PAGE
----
Not What, But HowBy Phillip Gordon | Posted 2009-09-29 Email Print
What attracts CEOs is a well-managed technology function that delivers measurable business value.
Most it executives understand that there are no technology problems, just business problems. Despite that, they continue to make the case for the value of technology—and by extension for their services as CIOs—and they deliver their examples in techno-centric phrases: Technology X delivered “greater flexibility, reduced costs and an accelerated time to market,” as well as other business clichés.
In technology, as in all aspects of business, what matters isn’t what, but how. When IT executives say that “technology X” delivered business value, what business executives hear is that technology is a commodity that can be magically applied to solve business problems and that they can get this IT magic from anyone.
The CIO becomes the equivalent of a technician carrying a sorcerer’s handbook that states, “Take this piece of technology and apply it to that.” And many people agree with this proposition, including Nicholas Carr, in his famous (infamous?) 2003 Harvard Business Review article, “IT Doesn’t Matter.”
This magic-wand perception has been the bane of IT managers and executives for years. Yet, it’s partly their own fault because of their techno-centric way of presenting their accomplishments to business executives. Of course, it is also partly the fault of popular and business media that give their readers the same impression, and of technology vendors that push this message to both CIOs and business executives.
Worse yet, despite the massive hype for technology as a magic solution—and because of the huge expense and the poor communication from CIOs—many CEOs don’t see the magic.
About half of CEOs judged IT as “fair” or “poor” at such things as improving the quality of products or processes, and acquiring and retaining customers, according to Forrester’s third-quarter 2008 North American Business Technology online survey.
Excuse me for restating the obvious—which you have heard many times over the past 20 years, including in this magazine—but technology executives need to work and communicate in the same way as their business peers. Business executives would never tell their CEO that they waved a magic wand (i.e., some hardware or software) to solve a business problem.
What they would say is that they understood the business problem, did the necessary analysis to find a solution, and then managed the efficient and effective delivery of that solution. Finally, they would show exactly how the solution delivered business value through appropriate metrics and testimonials from their peers—colleagues who would explain how their functions benefited from this solution.
This way of working and communicating is expected and understood by business executives. Unfortunately, it is often not what they get from CIOs, which perpetuates the stereotype that IT executives are not the same as “us,” that they don’t understand the business and that they are geeks who love shiny, expensive toys. In any society, if you don’t talk the talk and walk the walk, you are viewed as an outsider.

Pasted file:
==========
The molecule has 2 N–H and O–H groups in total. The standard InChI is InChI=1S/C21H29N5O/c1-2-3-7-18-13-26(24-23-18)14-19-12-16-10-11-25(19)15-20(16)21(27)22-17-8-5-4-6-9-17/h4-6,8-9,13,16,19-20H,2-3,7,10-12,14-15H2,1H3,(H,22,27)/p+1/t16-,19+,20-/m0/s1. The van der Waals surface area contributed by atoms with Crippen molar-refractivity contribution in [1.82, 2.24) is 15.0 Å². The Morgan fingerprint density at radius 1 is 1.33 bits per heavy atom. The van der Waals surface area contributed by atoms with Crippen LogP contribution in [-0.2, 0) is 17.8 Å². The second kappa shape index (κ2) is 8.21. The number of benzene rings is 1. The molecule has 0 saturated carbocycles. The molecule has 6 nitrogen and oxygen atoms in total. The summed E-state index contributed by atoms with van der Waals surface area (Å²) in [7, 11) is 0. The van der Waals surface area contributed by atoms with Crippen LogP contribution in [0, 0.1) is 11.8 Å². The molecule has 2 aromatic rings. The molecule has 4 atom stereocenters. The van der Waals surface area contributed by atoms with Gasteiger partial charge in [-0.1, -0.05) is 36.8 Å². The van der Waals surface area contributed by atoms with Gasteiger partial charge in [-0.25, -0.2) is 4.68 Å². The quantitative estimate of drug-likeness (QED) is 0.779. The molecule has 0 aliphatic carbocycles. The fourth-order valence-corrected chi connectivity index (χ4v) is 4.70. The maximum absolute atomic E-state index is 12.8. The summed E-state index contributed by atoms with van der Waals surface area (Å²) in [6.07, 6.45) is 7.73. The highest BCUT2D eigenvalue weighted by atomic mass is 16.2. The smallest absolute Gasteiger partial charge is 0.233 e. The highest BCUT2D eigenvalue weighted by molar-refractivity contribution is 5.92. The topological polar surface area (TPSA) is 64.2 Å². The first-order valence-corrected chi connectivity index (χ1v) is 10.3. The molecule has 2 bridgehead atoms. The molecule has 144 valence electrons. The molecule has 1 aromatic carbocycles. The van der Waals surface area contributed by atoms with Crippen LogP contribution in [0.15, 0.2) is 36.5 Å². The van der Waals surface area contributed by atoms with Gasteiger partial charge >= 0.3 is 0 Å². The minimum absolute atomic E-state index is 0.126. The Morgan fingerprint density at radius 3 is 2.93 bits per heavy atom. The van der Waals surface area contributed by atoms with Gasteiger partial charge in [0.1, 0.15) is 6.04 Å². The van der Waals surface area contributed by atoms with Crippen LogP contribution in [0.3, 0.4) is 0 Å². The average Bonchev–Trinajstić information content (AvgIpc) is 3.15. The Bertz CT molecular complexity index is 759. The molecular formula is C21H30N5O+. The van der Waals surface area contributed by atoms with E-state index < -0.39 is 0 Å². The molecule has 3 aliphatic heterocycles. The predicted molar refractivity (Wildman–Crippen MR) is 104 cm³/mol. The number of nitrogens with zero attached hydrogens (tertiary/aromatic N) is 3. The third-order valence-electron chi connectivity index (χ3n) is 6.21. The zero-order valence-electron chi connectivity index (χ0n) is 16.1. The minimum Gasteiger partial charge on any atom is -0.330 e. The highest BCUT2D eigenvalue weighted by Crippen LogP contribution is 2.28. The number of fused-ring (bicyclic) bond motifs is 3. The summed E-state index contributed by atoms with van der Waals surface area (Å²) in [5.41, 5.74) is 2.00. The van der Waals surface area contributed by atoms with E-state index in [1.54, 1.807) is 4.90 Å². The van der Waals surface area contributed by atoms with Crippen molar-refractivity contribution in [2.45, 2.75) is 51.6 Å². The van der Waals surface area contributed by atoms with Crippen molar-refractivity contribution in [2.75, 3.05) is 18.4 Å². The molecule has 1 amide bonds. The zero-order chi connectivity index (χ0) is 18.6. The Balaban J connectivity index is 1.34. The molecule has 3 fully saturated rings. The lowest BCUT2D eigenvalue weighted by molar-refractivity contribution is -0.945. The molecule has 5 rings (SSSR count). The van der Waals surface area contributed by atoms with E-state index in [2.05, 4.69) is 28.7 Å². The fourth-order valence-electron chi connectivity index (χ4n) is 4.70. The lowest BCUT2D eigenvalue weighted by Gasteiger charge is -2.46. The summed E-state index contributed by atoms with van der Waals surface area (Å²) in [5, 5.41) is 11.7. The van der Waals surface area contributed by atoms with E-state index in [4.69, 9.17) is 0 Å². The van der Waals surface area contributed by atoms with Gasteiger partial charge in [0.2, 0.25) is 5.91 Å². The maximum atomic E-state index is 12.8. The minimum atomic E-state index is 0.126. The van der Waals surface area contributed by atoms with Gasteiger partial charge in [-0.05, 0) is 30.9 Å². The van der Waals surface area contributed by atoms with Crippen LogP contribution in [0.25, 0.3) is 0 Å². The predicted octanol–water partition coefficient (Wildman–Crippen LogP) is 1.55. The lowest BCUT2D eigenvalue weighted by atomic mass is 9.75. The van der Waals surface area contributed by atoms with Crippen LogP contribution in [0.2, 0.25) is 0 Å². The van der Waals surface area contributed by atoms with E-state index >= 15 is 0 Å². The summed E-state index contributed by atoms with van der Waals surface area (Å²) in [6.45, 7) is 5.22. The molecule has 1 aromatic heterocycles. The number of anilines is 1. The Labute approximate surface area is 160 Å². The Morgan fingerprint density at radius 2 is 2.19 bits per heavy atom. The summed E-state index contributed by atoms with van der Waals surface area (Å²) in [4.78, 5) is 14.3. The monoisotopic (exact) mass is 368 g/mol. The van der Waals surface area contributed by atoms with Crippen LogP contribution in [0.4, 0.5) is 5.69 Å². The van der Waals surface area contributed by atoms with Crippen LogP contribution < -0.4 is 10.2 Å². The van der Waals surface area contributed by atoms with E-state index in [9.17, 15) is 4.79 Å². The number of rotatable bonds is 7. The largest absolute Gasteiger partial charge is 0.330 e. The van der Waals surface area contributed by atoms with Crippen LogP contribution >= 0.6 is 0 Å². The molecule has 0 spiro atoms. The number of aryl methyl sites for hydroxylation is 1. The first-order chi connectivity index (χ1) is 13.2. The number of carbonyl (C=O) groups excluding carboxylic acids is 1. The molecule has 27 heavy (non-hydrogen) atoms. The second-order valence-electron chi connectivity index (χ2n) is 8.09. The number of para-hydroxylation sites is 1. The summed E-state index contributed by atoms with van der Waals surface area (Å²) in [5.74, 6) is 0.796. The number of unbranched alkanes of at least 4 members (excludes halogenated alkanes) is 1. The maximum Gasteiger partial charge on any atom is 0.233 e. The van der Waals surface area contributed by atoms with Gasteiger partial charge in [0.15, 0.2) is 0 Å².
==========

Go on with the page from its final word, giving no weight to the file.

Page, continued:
If, however, a CIO communicates in the expected fashion and is backed up by business peers, then technology is perceived as a unique service that is dependent on the business savvy and management skills of the technology executive, as well as on a solid relationship with peers and senior executives. This view of the importance of IT executives being superior business managers is backed up by various surveys.
A 2008 Hackett Group study (“Core Competencies of Financial Top Performers: Managing the Business Value of IT” by Erik Dorr and Philip Carnelley) found that IT business value management top performers deliver 46 percent higher operating margins, 49 percent higher net margins, 39 percent higher return on assets and 43 percent higher return on equity than their industry peers. This value is delivered through superior IT management.
The smartest CIOs understand that they need to work and communicate as their peers do, and they understand that business value is what really counts.
SOA, BI, BPM, ERP and the endless procession of “the next big thing” technological acronyms are not what matters, and talking about them creates glazed eyes among peers and CEOs. What catches the attention of corporate management is a well-managed technology function that delivers measurable business value: not what but how.
Phillip Gordon has almost three decades of information technology experience in financial services and health care, including positions as director of IT and CIO. He has consulted with startups on business and technology strategy, and has taught technology-related subjects at a number of universities.
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